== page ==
An HIV vaccine candidate that Oregon Health & Science University researchers have been developing for the past two decades is being tested in people for the first time as part of a Phase 1 clinical trial.
The investigational vaccine, called VIR-1111, is being evaluated in humans through a clinical trial sponsored by San Francisco-based Vir Biotechnology. Vir licensed OHSU’s cytomegalovirus-based vaccine platform through a merger with OHSU spinoff company TomegaVax in 2016.
OHSU scientists Louis Picker, M.D., Scott Hansen, Ph.D., Jay Nelson, Ph.D., and Klaus Frueh, Ph.D., are among Vir’s co-founders. They and many other researchers at OHSU’s Vaccine and Gene Therapy Institute began developing the unique cytomegalovirus vaccine platform in the early 2000s. In addition to the virus that causes AIDS, the platform is also being explored as a way to deliver vaccines against infectious diseases such as tuberculosis and malaria, as well as cancer.
“Along with the many OHSU investigators who worked on this project over the years, we are very excited that this new vaccine platform is being evaluated in a clinical trial,” Picker and Frueh said. “This marks the first time that this new type of vaccine is being tested in humans. If successful, this approach will provide an entirely new set of tools for vaccine development.”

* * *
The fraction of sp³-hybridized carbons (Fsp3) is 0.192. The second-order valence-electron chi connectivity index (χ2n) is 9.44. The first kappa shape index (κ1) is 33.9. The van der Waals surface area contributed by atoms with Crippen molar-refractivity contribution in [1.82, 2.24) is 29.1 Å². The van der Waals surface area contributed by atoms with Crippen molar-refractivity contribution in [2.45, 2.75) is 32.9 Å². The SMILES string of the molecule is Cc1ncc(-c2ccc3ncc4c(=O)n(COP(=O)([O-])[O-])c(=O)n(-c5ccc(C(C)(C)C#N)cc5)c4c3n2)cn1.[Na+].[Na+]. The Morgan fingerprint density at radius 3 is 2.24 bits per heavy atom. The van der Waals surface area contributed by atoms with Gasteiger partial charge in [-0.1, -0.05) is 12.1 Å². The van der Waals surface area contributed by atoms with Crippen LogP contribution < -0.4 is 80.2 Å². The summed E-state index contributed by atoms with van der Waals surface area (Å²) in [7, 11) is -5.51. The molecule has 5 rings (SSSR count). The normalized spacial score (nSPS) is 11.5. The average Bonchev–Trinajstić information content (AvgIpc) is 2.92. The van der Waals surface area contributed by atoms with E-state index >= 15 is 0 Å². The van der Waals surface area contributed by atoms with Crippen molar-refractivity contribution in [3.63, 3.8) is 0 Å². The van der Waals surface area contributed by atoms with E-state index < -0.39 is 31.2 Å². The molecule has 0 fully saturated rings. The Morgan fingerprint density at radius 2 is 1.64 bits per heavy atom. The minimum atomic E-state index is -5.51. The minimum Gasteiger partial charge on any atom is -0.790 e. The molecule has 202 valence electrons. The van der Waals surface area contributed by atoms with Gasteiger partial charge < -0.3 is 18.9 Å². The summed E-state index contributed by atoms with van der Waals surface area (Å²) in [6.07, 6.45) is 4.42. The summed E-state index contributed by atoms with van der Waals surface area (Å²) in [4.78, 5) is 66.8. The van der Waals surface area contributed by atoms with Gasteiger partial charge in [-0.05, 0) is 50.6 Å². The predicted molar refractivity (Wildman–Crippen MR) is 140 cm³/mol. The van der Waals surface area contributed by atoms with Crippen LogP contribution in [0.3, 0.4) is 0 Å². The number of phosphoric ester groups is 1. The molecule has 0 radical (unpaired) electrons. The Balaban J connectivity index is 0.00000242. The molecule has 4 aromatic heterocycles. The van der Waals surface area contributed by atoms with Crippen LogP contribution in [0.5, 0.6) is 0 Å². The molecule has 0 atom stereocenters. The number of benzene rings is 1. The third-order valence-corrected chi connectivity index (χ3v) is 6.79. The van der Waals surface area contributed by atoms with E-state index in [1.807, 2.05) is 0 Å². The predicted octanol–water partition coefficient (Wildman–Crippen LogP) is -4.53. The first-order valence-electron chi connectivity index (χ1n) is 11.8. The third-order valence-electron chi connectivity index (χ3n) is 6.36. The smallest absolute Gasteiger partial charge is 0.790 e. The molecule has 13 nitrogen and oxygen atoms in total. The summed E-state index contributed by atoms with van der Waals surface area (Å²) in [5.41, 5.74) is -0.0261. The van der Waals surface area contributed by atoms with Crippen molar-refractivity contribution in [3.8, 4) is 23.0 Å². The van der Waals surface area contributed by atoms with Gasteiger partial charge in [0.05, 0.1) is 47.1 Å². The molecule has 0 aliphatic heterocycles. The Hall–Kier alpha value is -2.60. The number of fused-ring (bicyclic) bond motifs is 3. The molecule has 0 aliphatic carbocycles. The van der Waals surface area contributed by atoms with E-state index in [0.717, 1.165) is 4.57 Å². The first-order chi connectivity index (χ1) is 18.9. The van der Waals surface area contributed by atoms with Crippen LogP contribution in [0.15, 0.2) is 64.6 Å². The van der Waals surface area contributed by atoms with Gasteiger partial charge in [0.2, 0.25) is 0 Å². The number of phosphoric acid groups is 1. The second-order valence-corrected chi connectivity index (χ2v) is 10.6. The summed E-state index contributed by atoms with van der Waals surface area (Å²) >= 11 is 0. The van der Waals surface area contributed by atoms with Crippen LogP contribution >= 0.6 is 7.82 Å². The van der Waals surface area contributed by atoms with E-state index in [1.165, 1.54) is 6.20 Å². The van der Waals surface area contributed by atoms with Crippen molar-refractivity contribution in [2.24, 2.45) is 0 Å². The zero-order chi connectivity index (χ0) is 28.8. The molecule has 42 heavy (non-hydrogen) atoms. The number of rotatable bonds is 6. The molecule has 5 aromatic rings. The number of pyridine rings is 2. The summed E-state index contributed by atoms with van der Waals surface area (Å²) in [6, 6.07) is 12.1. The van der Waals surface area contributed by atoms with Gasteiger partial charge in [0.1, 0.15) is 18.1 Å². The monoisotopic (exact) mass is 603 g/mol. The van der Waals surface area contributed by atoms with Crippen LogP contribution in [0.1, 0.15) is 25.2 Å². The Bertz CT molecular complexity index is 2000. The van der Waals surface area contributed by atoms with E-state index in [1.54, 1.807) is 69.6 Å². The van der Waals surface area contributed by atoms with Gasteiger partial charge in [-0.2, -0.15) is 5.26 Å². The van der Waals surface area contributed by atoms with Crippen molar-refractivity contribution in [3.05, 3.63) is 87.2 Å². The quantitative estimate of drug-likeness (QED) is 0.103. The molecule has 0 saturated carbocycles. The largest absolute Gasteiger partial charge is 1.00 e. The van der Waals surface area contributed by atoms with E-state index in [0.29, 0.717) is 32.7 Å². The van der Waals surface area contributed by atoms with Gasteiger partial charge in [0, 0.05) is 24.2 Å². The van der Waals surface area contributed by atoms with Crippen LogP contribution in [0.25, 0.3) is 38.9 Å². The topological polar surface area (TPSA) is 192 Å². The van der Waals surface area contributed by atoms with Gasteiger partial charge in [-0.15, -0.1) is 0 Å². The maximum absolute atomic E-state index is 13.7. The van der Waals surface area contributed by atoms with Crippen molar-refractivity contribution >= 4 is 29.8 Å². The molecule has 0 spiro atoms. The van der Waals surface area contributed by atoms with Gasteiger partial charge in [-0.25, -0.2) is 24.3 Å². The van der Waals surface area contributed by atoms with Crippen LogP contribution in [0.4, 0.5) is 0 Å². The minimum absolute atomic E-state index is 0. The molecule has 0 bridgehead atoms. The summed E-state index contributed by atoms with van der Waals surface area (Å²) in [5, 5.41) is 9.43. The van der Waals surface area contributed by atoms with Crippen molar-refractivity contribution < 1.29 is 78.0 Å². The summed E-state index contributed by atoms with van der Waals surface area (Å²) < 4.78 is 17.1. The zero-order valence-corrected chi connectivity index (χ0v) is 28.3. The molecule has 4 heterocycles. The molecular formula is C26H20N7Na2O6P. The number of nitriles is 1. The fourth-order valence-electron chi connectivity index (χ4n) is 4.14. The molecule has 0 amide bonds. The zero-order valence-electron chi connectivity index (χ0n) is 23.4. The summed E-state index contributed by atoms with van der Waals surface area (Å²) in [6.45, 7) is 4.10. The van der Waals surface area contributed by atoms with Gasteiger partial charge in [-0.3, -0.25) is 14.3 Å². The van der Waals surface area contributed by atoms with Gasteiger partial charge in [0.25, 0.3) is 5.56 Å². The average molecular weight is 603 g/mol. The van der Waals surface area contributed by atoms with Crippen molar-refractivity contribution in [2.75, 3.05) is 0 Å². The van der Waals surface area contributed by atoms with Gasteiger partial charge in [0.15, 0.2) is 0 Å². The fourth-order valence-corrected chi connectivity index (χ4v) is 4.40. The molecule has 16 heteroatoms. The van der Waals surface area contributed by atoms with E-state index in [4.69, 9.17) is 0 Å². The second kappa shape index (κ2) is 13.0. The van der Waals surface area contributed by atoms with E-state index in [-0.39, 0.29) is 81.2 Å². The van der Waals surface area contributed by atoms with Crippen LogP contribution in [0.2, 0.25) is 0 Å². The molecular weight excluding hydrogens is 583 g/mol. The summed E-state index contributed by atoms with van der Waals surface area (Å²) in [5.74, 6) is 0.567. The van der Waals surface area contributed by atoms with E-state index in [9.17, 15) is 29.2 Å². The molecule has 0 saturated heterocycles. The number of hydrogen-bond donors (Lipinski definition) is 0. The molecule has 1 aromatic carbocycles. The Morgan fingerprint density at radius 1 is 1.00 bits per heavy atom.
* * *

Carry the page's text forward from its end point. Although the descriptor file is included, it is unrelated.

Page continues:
The new platform weaves tiny bits of a disease-causing pathogen such as HIV into a weakened form of a common herpes virus known as cytomegalovirus. Human cytomegalovirus triggers a strong response from immune cells called effector-memory T cells and has the potential to work better than standard vaccines for aggressive pathogens that infect quickly, overrun a person’s immune response or can hide from the immune system.
OHSU’s pre-clinical research into the cytomegalovirus-based HIV vaccine has shown it works well in nonhuman primates. A 2013 study published in Nature found the experimental vaccine completely cleared SIV, a monkey form of HIV, in about half of the rhesus macaques that were vaccinated and then exposed to the virus.
More information about the Phase 1 human clinical trial is available in the Vir news release. OHSU is not a site in the clinical trial and is not enrolling participants for this trial at this time.
Vir’s other co-founders include Larry Corey, M.D., former president and director of Fred Hutchinson Cancer Research Center; Robert Nelson, co-founder and managing director of ARCH Venture Partners; and Jay Parrish, Ph.D., Vir chief business officer.
The cytomegalovirus-based vaccine platform’s development was supported by the Bill & Melinda Gates Foundation, the National Institute of Allergy and Infectious Diseases, the National Institutes of Health’s Office of the Director, and the National Cancer Institute.
In our interest of ensuring the integrity of our research and as part of our commitment to public transparency, OHSU actively regulates, tracks and manages relationships that our researchers may hold with entities outside of OHSU. In regards to this research, OHSU and Picker, Hansen, Nelson and Frueh have a significant financial interest in Vir Biotechnology Inc., a company that may have a commercial interest in the results of this research and technology.